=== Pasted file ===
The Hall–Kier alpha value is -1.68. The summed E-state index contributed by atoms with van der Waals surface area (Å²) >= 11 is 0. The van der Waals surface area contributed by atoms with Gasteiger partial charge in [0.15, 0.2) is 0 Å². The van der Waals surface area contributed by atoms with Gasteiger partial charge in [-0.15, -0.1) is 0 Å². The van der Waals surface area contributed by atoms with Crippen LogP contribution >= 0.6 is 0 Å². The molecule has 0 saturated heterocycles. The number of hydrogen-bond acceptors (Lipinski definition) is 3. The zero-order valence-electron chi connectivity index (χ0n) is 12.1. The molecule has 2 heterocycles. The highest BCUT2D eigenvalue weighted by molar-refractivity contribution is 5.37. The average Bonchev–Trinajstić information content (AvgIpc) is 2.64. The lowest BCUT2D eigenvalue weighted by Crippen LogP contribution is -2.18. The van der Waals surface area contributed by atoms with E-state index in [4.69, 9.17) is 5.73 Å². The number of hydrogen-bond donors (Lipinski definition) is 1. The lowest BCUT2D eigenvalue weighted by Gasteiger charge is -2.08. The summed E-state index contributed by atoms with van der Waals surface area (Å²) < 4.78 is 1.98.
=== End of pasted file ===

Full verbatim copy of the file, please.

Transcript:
The Hall–Kier alpha value is -1.68. The summed E-state index contributed by atoms with van der Waals surface area (Å²) >= 11 is 0. The van der Waals surface area contributed by atoms with Gasteiger partial charge in [0.15, 0.2) is 0 Å². The van der Waals surface area contributed by atoms with Gasteiger partial charge in [-0.15, -0.1) is 0 Å². The van der Waals surface area contributed by atoms with Crippen LogP contribution >= 0.6 is 0 Å². The molecule has 0 saturated heterocycles. The number of hydrogen-bond acceptors (Lipinski definition) is 3. The zero-order valence-electron chi connectivity index (χ0n) is 12.1. The molecule has 2 heterocycles. The highest BCUT2D eigenvalue weighted by molar-refractivity contribution is 5.37. The average Bonchev–Trinajstić information content (AvgIpc) is 2.64. The lowest BCUT2D eigenvalue weighted by Crippen LogP contribution is -2.18. The van der Waals surface area contributed by atoms with E-state index in [4.69, 9.17) is 5.73 Å². The number of hydrogen-bond donors (Lipinski definition) is 1. The lowest BCUT2D eigenvalue weighted by Gasteiger charge is -2.08. The summed E-state index contributed by atoms with van der Waals surface area (Å²) < 4.78 is 1.98.